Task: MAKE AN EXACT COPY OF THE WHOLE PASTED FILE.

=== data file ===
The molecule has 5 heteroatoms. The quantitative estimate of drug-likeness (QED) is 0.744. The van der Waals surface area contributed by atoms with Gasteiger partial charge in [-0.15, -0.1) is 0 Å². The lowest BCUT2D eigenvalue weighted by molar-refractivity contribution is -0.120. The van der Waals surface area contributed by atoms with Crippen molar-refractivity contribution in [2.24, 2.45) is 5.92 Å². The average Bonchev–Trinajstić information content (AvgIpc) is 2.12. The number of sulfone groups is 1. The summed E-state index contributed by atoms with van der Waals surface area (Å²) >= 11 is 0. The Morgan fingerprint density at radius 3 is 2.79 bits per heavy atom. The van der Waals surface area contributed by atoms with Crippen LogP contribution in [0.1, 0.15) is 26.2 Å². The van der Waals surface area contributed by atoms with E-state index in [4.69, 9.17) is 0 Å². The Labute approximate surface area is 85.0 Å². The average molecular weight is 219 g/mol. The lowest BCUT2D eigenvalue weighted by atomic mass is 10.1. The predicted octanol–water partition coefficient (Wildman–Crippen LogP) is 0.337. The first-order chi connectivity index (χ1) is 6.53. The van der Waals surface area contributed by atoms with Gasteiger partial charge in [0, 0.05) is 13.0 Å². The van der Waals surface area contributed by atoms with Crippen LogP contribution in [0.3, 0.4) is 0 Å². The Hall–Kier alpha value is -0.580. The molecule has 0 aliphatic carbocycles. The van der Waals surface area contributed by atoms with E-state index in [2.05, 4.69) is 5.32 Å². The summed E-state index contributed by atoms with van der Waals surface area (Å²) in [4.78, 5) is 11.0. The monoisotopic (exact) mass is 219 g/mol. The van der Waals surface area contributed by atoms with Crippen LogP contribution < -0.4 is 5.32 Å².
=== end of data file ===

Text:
The molecule has 5 heteroatoms. The quantitative estimate of drug-likeness (QED) is 0.744. The van der Waals surface area contributed by atoms with Gasteiger partial charge in [-0.15, -0.1) is 0 Å². The lowest BCUT2D eigenvalue weighted by molar-refractivity contribution is -0.120. The van der Waals surface area contributed by atoms with Crippen molar-refractivity contribution in [2.24, 2.45) is 5.92 Å². The average Bonchev–Trinajstić information content (AvgIpc) is 2.12. The number of sulfone groups is 1. The summed E-state index contributed by atoms with van der Waals surface area (Å²) >= 11 is 0. The Morgan fingerprint density at radius 3 is 2.79 bits per heavy atom. The van der Waals surface area contributed by atoms with Crippen LogP contribution in [0.1, 0.15) is 26.2 Å². The van der Waals surface area contributed by atoms with E-state index in [4.69, 9.17) is 0 Å². The Labute approximate surface area is 85.0 Å². The average molecular weight is 219 g/mol. The lowest BCUT2D eigenvalue weighted by atomic mass is 10.1. The predicted octanol–water partition coefficient (Wildman–Crippen LogP) is 0.337. The first-order chi connectivity index (χ1) is 6.53. The van der Waals surface area contributed by atoms with Gasteiger partial charge in [0, 0.05) is 13.0 Å². The van der Waals surface area contributed by atoms with Crippen LogP contribution in [0.3, 0.4) is 0 Å². The Hall–Kier alpha value is -0.580. The molecule has 0 aliphatic carbocycles. The van der Waals surface area contributed by atoms with E-state index in [2.05, 4.69) is 5.32 Å². The summed E-state index contributed by atoms with van der Waals surface area (Å²) in [4.78, 5) is 11.0. The monoisotopic (exact) mass is 219 g/mol. The van der Waals surface area contributed by atoms with Crippen LogP contribution < -0.4 is 5.32 Å².